Capacity for post-fire and post-harvesting regeneration, rehabilitation and growth of juvenile/immature stands in the boreal forest
The results will enable forest managers to assess the extent to which forestry can be developed in these northern areas and using which practices, taking into account natural disturbances influenced by climate change. In addition, better anticipation of the consequences of climate change will improve the ability to manage the forest in such a way as to maintain productive stands and thereby achieve sustainable forest management.
The southern Canadian boreal forest is an important source of fibre for the forest industry and its forest biomass and soils represent a significant carbon reservoir. This forest, which is mainly composed of black spruce, is sustainably managed based on present productivity. Along its northern edge, closed commercial forest is becoming increasingly open.
The effects of climate change will be even greater at the latitudes of the Canadian boreal forest. The combined effect of natural disturbances, forest management and biophysical, meteorological and climactic conditions could have significant repercussions on forest growth and regeneration, the dynamics of ecological systems and the ability to achieve sustainable forest management.
Better understand the factors that affect the density and growth of stands situated at the limit of the closed boreal forest following natural disturbances or silvicultural treatments, with a view towards sustainable forest management.
Evaluate and compare forest growth and regeneration after harvesting and after fires to identify the factors responsible for forest resilience following disturbance.
Reconstruct the fire dynamic and its impact on forest functioning on a time scale of centuries.
Model future landscapes taking into account natural and anthropogenic disturbances.
Develop forest management practices and strategies aimed at maintaining maximum closed forest in a context of climate change.
The Rapport du Comité scientifique chargé d'examiner la limite nordique des forêts attribuables [report of the scientific committee to examine the northern harvestable forest boundary] (Ministère des Ressources naturelles du Québec, 2013) distinguished portions of the boreal forest where the risk posed by sustainable development practices could be classed from high to low. This project aimed to document the effect of climate change on that zoning and to suggest adaptation strategies.
The project made it possible to measure the risk posed by regeneration accidents in places where fire cycles are short or very short. After a few decades, losses of productive areas will accumulate significantly. These losses of productive land, to which are added the reductions in production in other areas that have remained productive, may considerably affect the expected wood production in the coming decades.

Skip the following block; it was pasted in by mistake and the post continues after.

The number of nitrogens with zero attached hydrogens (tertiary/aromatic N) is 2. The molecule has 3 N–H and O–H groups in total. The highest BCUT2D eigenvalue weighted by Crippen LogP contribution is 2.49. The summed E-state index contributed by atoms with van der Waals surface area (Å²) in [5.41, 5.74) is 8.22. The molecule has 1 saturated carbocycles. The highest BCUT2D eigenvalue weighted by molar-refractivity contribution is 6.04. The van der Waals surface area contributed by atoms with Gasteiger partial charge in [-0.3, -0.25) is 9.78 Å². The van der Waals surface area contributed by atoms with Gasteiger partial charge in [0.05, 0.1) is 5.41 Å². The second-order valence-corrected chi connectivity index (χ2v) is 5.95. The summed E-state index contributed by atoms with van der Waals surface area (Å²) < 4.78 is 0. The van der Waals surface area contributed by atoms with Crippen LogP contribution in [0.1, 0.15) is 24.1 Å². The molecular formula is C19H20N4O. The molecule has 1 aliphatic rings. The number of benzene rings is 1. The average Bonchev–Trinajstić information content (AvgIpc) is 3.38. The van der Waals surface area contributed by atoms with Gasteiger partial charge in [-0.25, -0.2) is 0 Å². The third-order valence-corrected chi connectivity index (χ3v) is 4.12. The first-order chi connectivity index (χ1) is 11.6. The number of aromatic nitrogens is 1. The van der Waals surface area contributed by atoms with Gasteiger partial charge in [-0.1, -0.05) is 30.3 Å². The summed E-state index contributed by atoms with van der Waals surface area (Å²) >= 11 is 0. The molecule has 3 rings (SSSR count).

The project also measured the risk posed by paludification in the areas located on the Cochrane Till, that is, the northwestern part of the clay belt that runs through Ontario and Quebec between Cochrane District and Abitibi-Témiscamingue.
Projections associated with climate change do not show any significant improvement in the current constraints. In fact, more fires are expected, and productivity will be uncertain and could drop.
Although fires are expected to increase, they can only rarely boost the productivity of sites that are already severely paludified. Over time, fire will remove a quantity of wood that must be subtracted from the supply. As the age structure of the forest gradually becomes younger, more and more young, non-marketable stands will burn, and salvage harvesting offers few mitigation options.
There are solutions for reducing the extent of the problems that have been documented, but their effectiveness is variable and they draw significant amounts from forestry and road budgets.
Figure 1. Summary of the potential sensitivity of black spruce and jack pine to temperature increases and drought according to post-fire recruitment stage. Sensitivity to temperature (T°) and to drought are classified by species along a gradient from very sensitive (—) to insensitive (~) (Boucher et al. 2019).
Benefits for adaptation
Benefits for adaptation
The results of the project will assist in the development of a risk management approach that will enable forest management decisions to be made by controlling the risk factors that can compromise the success of management strategies.
The results apply more broadly to the entire Canadian boreal forest. The benefits are therefore significant for the forest industry, which plays a major role in the Canadian economy.
Management strategies should allow for potential problems based on the level of risk that can be associated with them in all portions of the boreal forest.
Bureau du forestier en chef
Coopérative de solidarité en recherche et développement forestier de l’Abitibi-Témiscamingue et du Nord du Québec
Direction de la recherche forestière et Direction des inventaires forestiers, Ministère des Forêts, Faune et Parcs
Centre de recherche en foresterie des Laurentides, Service Canadien des Forêts
Université de Montpellier
Université de Montréal